Mint promotes healthy digestion, can relieve nausea and headaches and is very helpful for respiratory disorders.
So now that we know a little bit about each of the herbs for the indoor herb garden let’s see how we get this garden going…
Where Can I Get Herbs for My Indoor Herb Garden?
There are four options here:
Seeds – You can start all of the herbs above from seed. Some are easier than others to start. If you want to start from seeds, you will have to start thyme, rosemary, oregano, chives, mint and lemon balm during the growing season when the days are longer, and there is more available light. Start them outdoors, and then move the pots indoors in the fall.
You should start parsley and cilantro from seed. You can start seeds in spring or in fall. Let me suggest a very cool product here: Johnny’s Selected Seeds seed disks for parsley and cilantro. Those are 4” round fabric disks that will fit in a 6” pot. They have some seeds inside them that are pre-spaced. The disks are very easy to plant. You can find other seed disks on their site.
Cutting – you can start rosemary, mint, oregano, lemon balm, and thyme from cutting. So, if you have a family member or a friend who grows one of those, you’re in luck!
With scissors or a sharp knife, cut a 3 to 4 inch stem of new growth from a healthy plant, preferably one that is growing outdoors. Clean the leaves from the bottom inch and a half, and place the stem in a jar of water. The water should reach the lower leaves. Place the jar on your windowsill or in another place with plenty of light, but not direct sun. Change the water daily. Every herb is different, you can see roots after two days or three weeks. When roots are 1/4 to 1/2 inch long, it’s time to plant the stem in soil.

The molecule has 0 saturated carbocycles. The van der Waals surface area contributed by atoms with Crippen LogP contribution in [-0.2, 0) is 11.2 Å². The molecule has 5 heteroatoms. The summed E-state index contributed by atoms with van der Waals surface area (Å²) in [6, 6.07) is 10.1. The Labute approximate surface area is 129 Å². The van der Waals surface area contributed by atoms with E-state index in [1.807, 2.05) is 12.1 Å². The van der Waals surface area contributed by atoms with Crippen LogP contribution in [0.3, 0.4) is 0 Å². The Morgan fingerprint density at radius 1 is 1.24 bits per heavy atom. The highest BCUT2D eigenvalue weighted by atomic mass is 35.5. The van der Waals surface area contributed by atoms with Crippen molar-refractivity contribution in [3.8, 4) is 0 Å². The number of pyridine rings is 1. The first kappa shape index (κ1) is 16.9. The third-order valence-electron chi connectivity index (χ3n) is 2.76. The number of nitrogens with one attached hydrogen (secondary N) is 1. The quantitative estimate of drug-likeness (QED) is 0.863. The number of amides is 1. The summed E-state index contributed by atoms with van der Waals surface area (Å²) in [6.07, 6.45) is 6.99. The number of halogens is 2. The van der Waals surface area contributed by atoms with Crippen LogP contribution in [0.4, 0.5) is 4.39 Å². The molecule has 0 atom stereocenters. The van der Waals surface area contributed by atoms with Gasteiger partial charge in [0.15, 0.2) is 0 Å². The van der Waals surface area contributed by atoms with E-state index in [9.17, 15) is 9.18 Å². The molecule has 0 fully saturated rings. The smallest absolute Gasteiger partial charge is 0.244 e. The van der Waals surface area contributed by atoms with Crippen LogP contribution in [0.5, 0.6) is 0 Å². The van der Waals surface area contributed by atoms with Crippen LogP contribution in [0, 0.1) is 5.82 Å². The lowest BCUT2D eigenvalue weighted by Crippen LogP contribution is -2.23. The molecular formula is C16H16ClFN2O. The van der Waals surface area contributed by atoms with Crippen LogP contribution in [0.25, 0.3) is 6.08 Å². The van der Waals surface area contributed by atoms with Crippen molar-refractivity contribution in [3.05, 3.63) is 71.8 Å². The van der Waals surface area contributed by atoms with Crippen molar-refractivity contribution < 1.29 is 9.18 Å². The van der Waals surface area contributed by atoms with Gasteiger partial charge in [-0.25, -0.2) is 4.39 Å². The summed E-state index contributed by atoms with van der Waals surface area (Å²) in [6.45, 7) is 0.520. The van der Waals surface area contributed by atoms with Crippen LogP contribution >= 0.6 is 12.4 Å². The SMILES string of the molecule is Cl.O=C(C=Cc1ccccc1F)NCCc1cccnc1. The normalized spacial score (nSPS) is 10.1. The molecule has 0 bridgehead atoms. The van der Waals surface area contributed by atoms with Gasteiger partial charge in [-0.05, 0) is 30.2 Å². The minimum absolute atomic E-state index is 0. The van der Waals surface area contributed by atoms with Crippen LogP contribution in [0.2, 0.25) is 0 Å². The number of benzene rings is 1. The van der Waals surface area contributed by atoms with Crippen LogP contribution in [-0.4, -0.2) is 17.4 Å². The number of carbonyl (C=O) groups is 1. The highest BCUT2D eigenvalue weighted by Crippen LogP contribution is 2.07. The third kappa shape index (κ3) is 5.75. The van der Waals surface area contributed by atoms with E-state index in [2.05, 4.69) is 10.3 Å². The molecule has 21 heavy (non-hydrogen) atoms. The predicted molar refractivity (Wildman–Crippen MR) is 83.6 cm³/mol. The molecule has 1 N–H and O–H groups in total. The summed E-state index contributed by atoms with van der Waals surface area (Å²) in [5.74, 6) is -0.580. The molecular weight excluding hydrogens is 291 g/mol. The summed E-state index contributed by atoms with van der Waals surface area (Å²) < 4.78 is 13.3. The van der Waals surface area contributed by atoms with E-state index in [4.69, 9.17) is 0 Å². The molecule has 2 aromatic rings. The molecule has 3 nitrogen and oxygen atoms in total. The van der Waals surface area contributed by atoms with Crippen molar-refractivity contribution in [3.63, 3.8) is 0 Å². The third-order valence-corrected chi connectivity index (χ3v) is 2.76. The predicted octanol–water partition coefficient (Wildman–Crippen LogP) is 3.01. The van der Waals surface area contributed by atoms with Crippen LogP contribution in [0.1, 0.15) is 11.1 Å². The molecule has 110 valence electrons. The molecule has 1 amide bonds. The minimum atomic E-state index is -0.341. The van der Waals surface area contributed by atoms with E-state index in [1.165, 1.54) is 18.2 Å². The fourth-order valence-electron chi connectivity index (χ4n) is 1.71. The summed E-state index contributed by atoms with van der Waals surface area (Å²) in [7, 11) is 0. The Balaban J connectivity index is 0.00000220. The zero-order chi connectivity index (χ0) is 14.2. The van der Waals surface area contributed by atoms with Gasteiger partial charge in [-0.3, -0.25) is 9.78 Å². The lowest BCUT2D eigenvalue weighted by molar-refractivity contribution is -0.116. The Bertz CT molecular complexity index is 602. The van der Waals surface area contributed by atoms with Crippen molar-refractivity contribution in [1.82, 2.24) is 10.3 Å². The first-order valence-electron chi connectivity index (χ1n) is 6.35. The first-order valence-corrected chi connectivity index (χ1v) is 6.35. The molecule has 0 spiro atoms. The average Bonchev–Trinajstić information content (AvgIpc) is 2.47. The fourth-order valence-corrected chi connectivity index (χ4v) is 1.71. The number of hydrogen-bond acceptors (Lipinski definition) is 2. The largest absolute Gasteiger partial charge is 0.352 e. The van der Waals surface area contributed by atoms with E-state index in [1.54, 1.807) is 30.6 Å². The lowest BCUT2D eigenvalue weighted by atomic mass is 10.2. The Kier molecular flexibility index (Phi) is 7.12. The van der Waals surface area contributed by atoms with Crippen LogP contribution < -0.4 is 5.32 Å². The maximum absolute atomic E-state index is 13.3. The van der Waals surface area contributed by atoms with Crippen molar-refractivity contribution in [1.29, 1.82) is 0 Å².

Division – you can divide chives, lemon balm, and mint, and you might be able to divide oregano as well.
This job is better done on an overcast, damp day in the spring. You will need a shovel, a pair of pruning clippers and a healthy plant, preferably one that is growing outdoors (in your garden or someone else’s). Dig around the area that you want to divide. Try to go 10 to 15 inches deep. Then, place your shovel in the center of the plant (or off center, depending on how big of a section you want to divide), and push down on the shovel to cut and divide the plant. You might need the help of the clippers to cut some roots.
Make sure to fill the hole you left with compost and soil and to plant the divided piece in a pot with good garden soil and compost. Water both plants well.
Nursery – Your local plant nursery, home and garden supply store, or even your local supermarket should have rosemary, mint, oregano, lemon balm, and thyme in small pots for sale. They might have seeds for cilantro and parsley as well.
It will be a small investment to purchase your herbs this way, however, except cilantro and parsley, you won’t have to buy them ever again assuming you care for them properly.